I knew I was going to have to just go for it on the last lap regardless and hope to force an error from the other riders. Coming into the last lap it was myself, Sam Gaze and the South African rider Alan Hatherley. Sam suddenly pulled over in the tech zone much to my surprise and I was left with just the South African on my wheel. I figured Sam needed a wheel change and or something and his race was well and truly over. I managed to drop the South African on the climb and opened up a sizeable gap. I took it very cautiously down the following rocky descents to make sure I didn’t get a puncture myself and just be careful and nurse it home. It wasn’t until I took a quick glance back at the end of the rocky section to check my gap to the South African that I noticed Sam charging down from behind and just a few seconds back. He caught me soon after and up the next climb I tried to make sure I kept the lead, however just before the final descent he was able to come around me on the inside and from that moment on I knew I had no chance unless he made a big mistake. There were no passing options down the descent and with the drag to the finish line being so short I had no chance to try and come around him, so I had to settle for a hard fought 2nd place. So close yet so far!

In the end I’m left feeling really proud with how I performed on the day and the fight that I showed. To come away with a Commonwealth Silver medal is still a great feeling, even if it doesn’t quite have the allure of the Gold medal I was able to win 4 years earlier in Glasgow. Plenty more Commonwealth Games left in me still hopefully!!

Photo credit: Phil Walter/Getty Images AsiaPac 

March 14th, 2018

2018 MTB World Cup # 1, Stellenbosch, South Africa

The first World Cup of the year is always the most nerve wracking. It’s the first race of the year where the best of the best are on the start line and you get a true benchmark of where you are at. With my highest World ranking ever of 5th I was set for a good start position on the front row. The gun went and I clipped in right away and got off to a great start. I lead the start loop and expected some riders to swing around me before the first single-track and was surprised when they didn’t.

Like many others I wasn’t sure of what to expect so it was a nice surprise to find myself still at the head of the race at the end of the first lap. Halfway through the second lap I found I wasn’t quite able to keep up with the pace and had to button off and try find a steady rhythm that I could sustain for the duration of the race. 

I suffered a bit in the middle laps but had a strong last 2 laps to bring it home in 6th. A result I’m happy with as I feel it was definitely the best result I could have had on the day. Overall it was a very successful day for NZ mountain biking, with Sam Gaze taking the win – a first elite World Cup title for NZ, and Ben Oliver taking second place in the Under 23 event.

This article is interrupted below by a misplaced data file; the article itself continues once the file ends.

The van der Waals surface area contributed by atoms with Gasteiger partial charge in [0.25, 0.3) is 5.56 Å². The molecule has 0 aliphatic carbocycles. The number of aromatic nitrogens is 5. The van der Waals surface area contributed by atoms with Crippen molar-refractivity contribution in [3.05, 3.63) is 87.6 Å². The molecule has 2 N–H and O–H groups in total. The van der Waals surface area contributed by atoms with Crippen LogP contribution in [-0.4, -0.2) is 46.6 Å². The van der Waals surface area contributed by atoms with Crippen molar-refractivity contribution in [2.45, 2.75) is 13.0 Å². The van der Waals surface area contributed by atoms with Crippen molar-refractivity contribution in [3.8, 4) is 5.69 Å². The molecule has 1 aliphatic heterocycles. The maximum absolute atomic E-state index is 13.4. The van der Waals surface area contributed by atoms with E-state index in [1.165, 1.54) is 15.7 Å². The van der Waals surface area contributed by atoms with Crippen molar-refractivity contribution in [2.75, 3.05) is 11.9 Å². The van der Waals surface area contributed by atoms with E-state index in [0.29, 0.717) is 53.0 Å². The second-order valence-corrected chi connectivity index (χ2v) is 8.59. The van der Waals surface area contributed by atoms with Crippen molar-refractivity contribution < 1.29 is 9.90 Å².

It’s very early days in what will be a long season and I personally feel I still have a lot of room to improve, however I know others will too. It will be interesting to see how things pan out at the next World Cup in Albstadt in around 9 weeks time!

Photo credit: Matt DeLorme

February 28th, 2018

2018 National MTB Championship, Lake Hawea, New Zealand

Earning the right to wear the national champion jersey on the World Cup circuit has always been a very special thing to me. Even though this year my main challenger for the jersey, Sam Gaze, was not competing I knew I wouldn’t be able to take the competition lightly, especially with an in form Ben Oliver in the mix.

I arrived into Wanaka on Tuesday to some dismal weather due to Cyclone Gita passing by. This resulted in a big dump of snow on the planned race course up at Cardrona skifield – something that surprisingly has occurred on multiple occasions this summer! The organisers had to make a tough decision to change the course venue as it appeared as though the snow wasn’t going to thaw in time to run the event to schedule. In a hurried effort, the overgrown private XCO lap on the Wright’s farm at nearby Lake Hawea was beaten into shape, and come Saturday it was riding well enough to race Nationals on.

My game plan for the race was quite simple. I wanted to clear out early on and ride my own race, establishing a gap between myself and the chasers and maintain that buffer in case I got a mechanical or something untoward happened. I executed the plan perfectly, opening up a gap within the first lap and continually extending it to the finish line by riding consistent lap times. The win marks my 4th elite national title and I look forward to wearing the jersey with pride both nationally and internationally during 2018.

Photo credits: Barking Cat Photography

February 15th, 2018

2018 Oceania Championships, Dunedin, New Zealand